Guest post by Bob Marsh, SVP Sales Strategy at ePrize and Head of Sales Contest Builder an ePrize company.
This was a question I posed to sales managers via a few different LinkedIn Groups over the last month. It became a lively conversation with over 50 comments made across the groups. While it’s not a statistically significant study, it does provide insight from some experienced sales managers on how to motivate salespeople.
I personally believe, which was well validated from the responses, that there are some fundamental things you need to do in order to effectively motivate salespeople. For example, while sales contests and spiff programs were the most common response (which I was happy to see as that’s my business), a spiff program won’t solve for a larger root issue of having the wrong people, a flawed compensation plan, or ineffective sales management. A sales contest is best when it’s bolted on top of a strong foundation. As the old saying goes, “You can’t put lipstick on a pig!”
Find the Right Sales Reps in the First Place
As a sales manager you need to take a look at the culture, values, and goals of your company (and for you and your sales team), and then find people who align and buy-in. It’s very tempting as a sales manager to be wooed by candidates who claim to have lots of contacts or has successfully sold in your industry. But, if they don’t match your culture and values they won’t succeed or be fulfilled.
Once you do that, you then need to provide autonomy and the tools to succeed. Tools include things like ongoing industry training, a well-organized sales process and CRM system, and marketing collateral. The right people will be self-motivated to win – your role is to support them to be successful.
An Effective Sales Compensation Plan
Even if you have the right people, a flawed compensation plan can misdirect the team, frustrate them, and lead to turnover. A comp plan should be easy to understand and get the salespeople focused on no more than three things at the absolute most, e.g., bookings, recognized revenue, and/or profit. Some plans categorize those by product line, which can make sense but just be careful not to overcomplicate it. A salesperson should be able to easily articulate the specifics of their compensation plan, or at least an understanding of what the compensation plan is motivating them to be selling.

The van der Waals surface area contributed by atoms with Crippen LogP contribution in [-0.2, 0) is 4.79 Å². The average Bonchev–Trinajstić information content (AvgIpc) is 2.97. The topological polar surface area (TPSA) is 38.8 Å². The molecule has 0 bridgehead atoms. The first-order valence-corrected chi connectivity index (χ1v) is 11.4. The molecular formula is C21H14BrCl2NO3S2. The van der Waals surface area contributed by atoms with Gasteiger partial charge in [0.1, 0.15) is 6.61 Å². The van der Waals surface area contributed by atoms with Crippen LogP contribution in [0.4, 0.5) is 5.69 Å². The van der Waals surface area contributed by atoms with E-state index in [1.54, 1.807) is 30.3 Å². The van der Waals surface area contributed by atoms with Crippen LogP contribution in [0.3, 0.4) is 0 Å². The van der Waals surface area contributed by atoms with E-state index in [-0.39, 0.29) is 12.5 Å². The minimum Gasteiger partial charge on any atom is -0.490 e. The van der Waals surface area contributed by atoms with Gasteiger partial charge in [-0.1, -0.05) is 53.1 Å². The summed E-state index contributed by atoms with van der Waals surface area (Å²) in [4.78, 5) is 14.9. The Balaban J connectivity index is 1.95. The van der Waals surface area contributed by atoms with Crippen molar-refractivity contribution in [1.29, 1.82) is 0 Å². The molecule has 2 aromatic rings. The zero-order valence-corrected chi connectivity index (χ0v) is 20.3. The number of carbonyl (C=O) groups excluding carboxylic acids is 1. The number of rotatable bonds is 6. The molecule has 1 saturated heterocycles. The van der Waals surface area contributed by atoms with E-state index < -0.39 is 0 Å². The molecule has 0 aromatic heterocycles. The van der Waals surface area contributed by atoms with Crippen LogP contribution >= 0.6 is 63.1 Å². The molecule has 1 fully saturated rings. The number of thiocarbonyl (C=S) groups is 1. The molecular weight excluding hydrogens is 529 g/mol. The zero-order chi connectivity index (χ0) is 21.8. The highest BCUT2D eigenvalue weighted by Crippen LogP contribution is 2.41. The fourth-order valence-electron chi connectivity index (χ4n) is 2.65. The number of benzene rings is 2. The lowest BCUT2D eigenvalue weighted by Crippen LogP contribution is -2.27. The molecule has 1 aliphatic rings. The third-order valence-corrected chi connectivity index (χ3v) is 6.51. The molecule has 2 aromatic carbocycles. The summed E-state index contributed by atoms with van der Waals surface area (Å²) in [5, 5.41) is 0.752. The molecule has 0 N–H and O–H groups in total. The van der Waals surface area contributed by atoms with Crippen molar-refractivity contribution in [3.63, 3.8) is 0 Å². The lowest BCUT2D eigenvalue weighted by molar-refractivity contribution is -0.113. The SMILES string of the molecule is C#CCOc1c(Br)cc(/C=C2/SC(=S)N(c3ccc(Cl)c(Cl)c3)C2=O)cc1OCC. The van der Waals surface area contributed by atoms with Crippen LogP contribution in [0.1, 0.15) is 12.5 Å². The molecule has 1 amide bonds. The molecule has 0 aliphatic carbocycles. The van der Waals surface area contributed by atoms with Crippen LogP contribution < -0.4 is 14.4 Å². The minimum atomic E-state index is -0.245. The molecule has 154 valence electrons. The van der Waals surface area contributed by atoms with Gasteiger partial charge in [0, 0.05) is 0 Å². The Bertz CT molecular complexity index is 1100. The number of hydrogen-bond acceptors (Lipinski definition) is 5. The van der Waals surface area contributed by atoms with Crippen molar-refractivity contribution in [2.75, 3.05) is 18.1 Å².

A salesperson will internalize how the plan works, and then aim their efforts based on what you’ve designed. This could be simply signing deals, focusing only on projects that have maximum profitability, or putting extra attention on certain product lines. This doesn’t mean they will push things a client doesn’t want, because strong salespeople know that long term success is based on trust and referrals. But, your comp plan will naturally aim them in a certain direction.
Ongoing Sales Coaching
There has been countless research on the benefits of coaching – in the moment coaching, and ongoing coaching sessions. People crave to be coached to get better, and want their manager to play that role. Once you have the right people on board, and you have a way to measure what you want them focused on, you have a foundation to coach against. Your coaching sessions can be used to discuss how they are doing against their goals, what will help them improve, where they need help or support, and to celebrate what’s going well.
Want to know what motivates each person individually? Ask them and they’ll tell you! Every person is motivated by something a little different and part of your responsibility as a manager is to help them be successful. Coaching sessions should be focused on the items above, and how they support helping the salesperson achieve their own individual goals. If what you are asking them to be focused on is not personally fulfilling or motivating, both of you will have a hard time being successful unless you can change things up.
Sales Competitions and Spiff Programs
Sales contests and special incentives should be “bolt-ons” to a sales compensation plan, as they are generally used to address a specific and unique need for the business. For example, creating some extra focus around a new product, to address the fact that your pipeline for next month is looking light (run a contest this month to build more pipeline for next month), driving new business, or following-up on leads you just collected from a trade show.
Sales contests are a great way to create some energy, get people focused on sales reports (which get reframed as a “contest leaderboard”), and creates a reason for the sales manager to regularly communicate how people are performing with some positive reinforcement. Also, many commented on the often surprising fact that while the prize or incentive is important, ongoing status updates are even more critical. Make sure people always know where they stand which motivates them to continue climbing up the leaderboard.
What motivates you to succeed in sales?
Like anything, there is no single answer to how to motivate salespeople, and it requires a healthy combination of many factors. Above is a very brief overview, but would like to hear other thoughts people below. If you’re a salesperson, what do you think of the points above? What else motivates you? If you’re a sales manager, what other tips can you share?
Chad Levitt: Thanks Bob, really great perspective.
Bob Marsh is SVP Sales Strategy at ePrize and Head of Sales Contest Builder an ePrize company. Sales Contest Builder is a innovative app in Salesforce.com’s AppExchange that allows you to build Sales Contests in a snap. Motivate your sales team. Increase sales performance. Make it fun and energize your team with high impact sales competitions right inside Salesforce.com. You can get your sales contests on Twitter @contestbuilder